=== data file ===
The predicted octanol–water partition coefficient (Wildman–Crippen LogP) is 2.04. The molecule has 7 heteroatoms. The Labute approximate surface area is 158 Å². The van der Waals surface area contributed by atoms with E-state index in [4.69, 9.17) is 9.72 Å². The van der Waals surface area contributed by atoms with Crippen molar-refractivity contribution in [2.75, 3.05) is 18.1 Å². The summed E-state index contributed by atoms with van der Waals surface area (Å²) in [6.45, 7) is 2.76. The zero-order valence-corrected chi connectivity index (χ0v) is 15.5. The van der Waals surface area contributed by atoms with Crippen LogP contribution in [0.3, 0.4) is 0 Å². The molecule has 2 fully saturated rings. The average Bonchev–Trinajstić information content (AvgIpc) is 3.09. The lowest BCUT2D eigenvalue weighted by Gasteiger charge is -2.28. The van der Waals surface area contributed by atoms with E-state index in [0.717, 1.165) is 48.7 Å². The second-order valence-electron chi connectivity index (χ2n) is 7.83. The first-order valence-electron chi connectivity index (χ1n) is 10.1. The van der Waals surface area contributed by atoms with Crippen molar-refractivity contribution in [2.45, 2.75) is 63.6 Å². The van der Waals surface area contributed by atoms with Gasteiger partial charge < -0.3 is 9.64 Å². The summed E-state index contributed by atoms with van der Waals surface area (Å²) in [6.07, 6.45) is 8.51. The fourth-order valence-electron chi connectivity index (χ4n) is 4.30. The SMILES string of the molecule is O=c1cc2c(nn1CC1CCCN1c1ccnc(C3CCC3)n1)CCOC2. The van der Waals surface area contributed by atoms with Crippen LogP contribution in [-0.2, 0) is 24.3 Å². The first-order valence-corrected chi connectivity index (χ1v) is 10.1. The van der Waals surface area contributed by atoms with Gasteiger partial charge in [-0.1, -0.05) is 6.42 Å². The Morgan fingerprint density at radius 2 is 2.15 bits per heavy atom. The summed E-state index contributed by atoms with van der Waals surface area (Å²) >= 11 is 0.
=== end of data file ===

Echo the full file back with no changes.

The predicted octanol–water partition coefficient (Wildman–Crippen LogP) is 2.04. The molecule has 7 heteroatoms. The Labute approximate surface area is 158 Å². The van der Waals surface area contributed by atoms with E-state index in [4.69, 9.17) is 9.72 Å². The van der Waals surface area contributed by atoms with Crippen molar-refractivity contribution in [2.75, 3.05) is 18.1 Å². The summed E-state index contributed by atoms with van der Waals surface area (Å²) in [6.45, 7) is 2.76. The zero-order valence-corrected chi connectivity index (χ0v) is 15.5. The van der Waals surface area contributed by atoms with Crippen LogP contribution in [0.3, 0.4) is 0 Å². The molecule has 2 fully saturated rings. The average Bonchev–Trinajstić information content (AvgIpc) is 3.09. The lowest BCUT2D eigenvalue weighted by Gasteiger charge is -2.28. The van der Waals surface area contributed by atoms with E-state index in [0.717, 1.165) is 48.7 Å². The second-order valence-electron chi connectivity index (χ2n) is 7.83. The first-order valence-electron chi connectivity index (χ1n) is 10.1. The van der Waals surface area contributed by atoms with Crippen molar-refractivity contribution in [2.45, 2.75) is 63.6 Å². The van der Waals surface area contributed by atoms with Gasteiger partial charge < -0.3 is 9.64 Å². The summed E-state index contributed by atoms with van der Waals surface area (Å²) in [6.07, 6.45) is 8.51. The fourth-order valence-electron chi connectivity index (χ4n) is 4.30. The SMILES string of the molecule is O=c1cc2c(nn1CC1CCCN1c1ccnc(C3CCC3)n1)CCOC2. The van der Waals surface area contributed by atoms with Crippen LogP contribution in [-0.2, 0) is 24.3 Å². The first-order valence-corrected chi connectivity index (χ1v) is 10.1. The van der Waals surface area contributed by atoms with Gasteiger partial charge in [-0.1, -0.05) is 6.42 Å². The Morgan fingerprint density at radius 2 is 2.15 bits per heavy atom. The summed E-state index contributed by atoms with van der Waals surface area (Å²) >= 11 is 0.